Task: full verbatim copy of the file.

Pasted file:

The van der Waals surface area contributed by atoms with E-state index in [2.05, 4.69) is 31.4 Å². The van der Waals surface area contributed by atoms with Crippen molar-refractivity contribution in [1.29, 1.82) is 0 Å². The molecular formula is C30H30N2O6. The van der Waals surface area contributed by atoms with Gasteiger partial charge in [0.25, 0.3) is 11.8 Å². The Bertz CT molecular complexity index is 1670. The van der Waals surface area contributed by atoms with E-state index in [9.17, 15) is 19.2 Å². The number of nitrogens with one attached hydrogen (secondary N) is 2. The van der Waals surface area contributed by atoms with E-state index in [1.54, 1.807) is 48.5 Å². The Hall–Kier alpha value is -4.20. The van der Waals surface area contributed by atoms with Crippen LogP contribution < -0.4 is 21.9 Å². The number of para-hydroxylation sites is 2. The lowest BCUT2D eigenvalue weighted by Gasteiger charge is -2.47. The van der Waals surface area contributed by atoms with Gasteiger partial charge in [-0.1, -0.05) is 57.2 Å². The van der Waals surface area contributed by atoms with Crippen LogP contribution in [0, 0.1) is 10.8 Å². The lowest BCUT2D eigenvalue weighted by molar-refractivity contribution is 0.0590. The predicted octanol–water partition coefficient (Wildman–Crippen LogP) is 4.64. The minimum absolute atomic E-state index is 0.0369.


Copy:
The van der Waals surface area contributed by atoms with E-state index in [2.05, 4.69) is 31.4 Å². The van der Waals surface area contributed by atoms with Crippen molar-refractivity contribution in [1.29, 1.82) is 0 Å². The molecular formula is C30H30N2O6. The van der Waals surface area contributed by atoms with Gasteiger partial charge in [0.25, 0.3) is 11.8 Å². The Bertz CT molecular complexity index is 1670. The van der Waals surface area contributed by atoms with E-state index in [9.17, 15) is 19.2 Å². The number of nitrogens with one attached hydrogen (secondary N) is 2. The van der Waals surface area contributed by atoms with E-state index in [1.54, 1.807) is 48.5 Å². The Hall–Kier alpha value is -4.20. The van der Waals surface area contributed by atoms with Crippen LogP contribution < -0.4 is 21.9 Å². The number of para-hydroxylation sites is 2. The lowest BCUT2D eigenvalue weighted by Gasteiger charge is -2.47. The van der Waals surface area contributed by atoms with Gasteiger partial charge in [-0.1, -0.05) is 57.2 Å². The van der Waals surface area contributed by atoms with Crippen LogP contribution in [0, 0.1) is 10.8 Å². The lowest BCUT2D eigenvalue weighted by molar-refractivity contribution is 0.0590. The predicted octanol–water partition coefficient (Wildman–Crippen LogP) is 4.64. The minimum absolute atomic E-state index is 0.0369.